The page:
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Janet Biggs' video installation "BuSpar" addresses the use of medication in our society. Biggs is the first artist to exhibit as part of a new 'Verge" gallery, dedicated to cutting-edge art.
Biggs' social video art installations jarring 

By Sarah Henning 
The Forum, August 12, 2001

Janet Biggs' art could jolt a dead man out of complacency. 

Her suspenseful pieces on display at the Plains Art Museum intentionally inject anxiety and disappointment into viewers, leading most to personal realizations about the social issues Biggs has chosen for her work. 

"I start with overarching ideas/concepts such as early female sexuality, desire and control, or how our society uses pharmacology to alter perceptions and actions," says the New York City artist. 

"Rather than try to illustrate these ideas, I mine my own autobiography to come up with images that allow one to enter the piece and provoke new thoughts and ideas." 

Her video installations (the second video display ever shown at the museum) may not have plots, but both tell stories. 

"Glacier Approach" places the viewer in the art by showing just the prow of a ship as it slowly navigates toward a crevice in a Norwegian glacier. 

Split-second images of young female swimmers are dramatically spliced into the film at a rapidly increasing pace. 

The juxtaposition of the calm scenery and hum of the boat disturbed by adolescent swimmers creates a goose-pimply sense of imminent danger and desire to reach the destination.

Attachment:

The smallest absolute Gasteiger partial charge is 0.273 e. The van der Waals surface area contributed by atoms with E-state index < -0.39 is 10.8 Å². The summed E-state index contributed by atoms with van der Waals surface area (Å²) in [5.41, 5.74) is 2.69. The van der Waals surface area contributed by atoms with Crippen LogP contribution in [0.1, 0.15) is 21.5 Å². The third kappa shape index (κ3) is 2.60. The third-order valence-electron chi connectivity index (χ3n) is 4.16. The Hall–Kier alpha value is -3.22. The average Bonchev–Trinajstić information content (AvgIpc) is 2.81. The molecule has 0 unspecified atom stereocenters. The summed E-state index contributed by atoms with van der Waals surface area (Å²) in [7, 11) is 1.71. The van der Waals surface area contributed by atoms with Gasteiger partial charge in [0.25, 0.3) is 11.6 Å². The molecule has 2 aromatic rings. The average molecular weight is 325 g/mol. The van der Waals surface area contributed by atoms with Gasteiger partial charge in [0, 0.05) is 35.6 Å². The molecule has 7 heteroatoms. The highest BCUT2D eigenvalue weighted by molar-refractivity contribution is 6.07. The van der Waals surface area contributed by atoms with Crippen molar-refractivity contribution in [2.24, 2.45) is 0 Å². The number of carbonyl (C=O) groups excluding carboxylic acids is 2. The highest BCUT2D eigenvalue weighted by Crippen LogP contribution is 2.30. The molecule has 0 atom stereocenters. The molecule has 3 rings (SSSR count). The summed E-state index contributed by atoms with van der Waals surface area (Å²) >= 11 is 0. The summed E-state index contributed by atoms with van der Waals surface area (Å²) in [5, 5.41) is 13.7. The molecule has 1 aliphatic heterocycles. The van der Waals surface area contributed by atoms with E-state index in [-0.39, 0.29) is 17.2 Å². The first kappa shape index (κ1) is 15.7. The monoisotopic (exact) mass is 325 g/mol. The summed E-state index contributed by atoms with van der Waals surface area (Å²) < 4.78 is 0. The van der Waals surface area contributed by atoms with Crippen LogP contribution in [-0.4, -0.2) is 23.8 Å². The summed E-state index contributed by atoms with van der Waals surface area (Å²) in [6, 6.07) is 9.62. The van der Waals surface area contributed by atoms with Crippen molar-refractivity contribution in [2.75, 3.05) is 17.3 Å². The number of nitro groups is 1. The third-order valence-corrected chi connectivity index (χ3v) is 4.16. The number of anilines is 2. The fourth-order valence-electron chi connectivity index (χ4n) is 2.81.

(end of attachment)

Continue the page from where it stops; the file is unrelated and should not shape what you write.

"These underwater clips are both dreamlike and frightening in their portrayal of early female sexuality and the implied drowning or freezing of these desires," Biggs says. 

In her second piece, BuSpar, Biggs uses three wall-size screens to surround the viewer. 

The main screen studies Biggs' autistic aunt, Anne, as she sits in a rocking chair. Anne continually swivels her head to stare blankly at the viewer, creating a haunting image. She is medicated with BuSpar, a drug prescribed to treat compulsive behavior. Vets also use it to tranquilize horses. 

Screens on either side show restrained horses being guided in small, repetitive movements. 

Biggs says the piece's strength lies in the use of the horse as the antithesis of its usual symbolism -- power and freedom. 

"And while Anne appears to be trapped by her diagnosis and activity, the rocking actually allows a release," she says. "The two images invert societal expectations while engaging issues of power and control." 

Biggs' exhibit runs through Sept. 30. 


A new view of art
By Sarah Henning, shenning@forumcomm.com
The Forum - 08/12/2001

Plains Art Museum executive director Todd Smith 
stands near a video installment. Smith says the 
Plains has a new dedication to diversification in the 
work it shows and the audiences it reaches. 
Photo by Darren Gibbins / The Forum

After revamping its display philosophy, the Plains Art Museum’s comment book runneth over:

“Very disturbing.”

“I’m delighted that the museum is showing this work.”

“This is art??? You lost me on this one!”

The Plains’ new gallery for experimental art will leave some stunned with fascination and others with confusion.

That’s the point: No art genre speaks to everyone.

Plains executive director Todd Smith says a more organized approach to each gallery’s purpose, along with a strong dedication to innovative art, should broaden the museum’s appeal.

“We decided we need to be accessible on a number of levels and to a broad swath of the community … because we maintain that everyone should have understanding of the visual experience,” Smith says.

Video metamorphosis

Although radical is orthodox in the art world, visitors to the Plains’ new “Verge” gallery will definitely notice how the experimental work strays from Fargo-Moorhead’s current art scene blueprints.

The third floor William and Anna Jane Schlossman Gallery’s “Verge” series will hold eight one-person exhibitions over the next two years.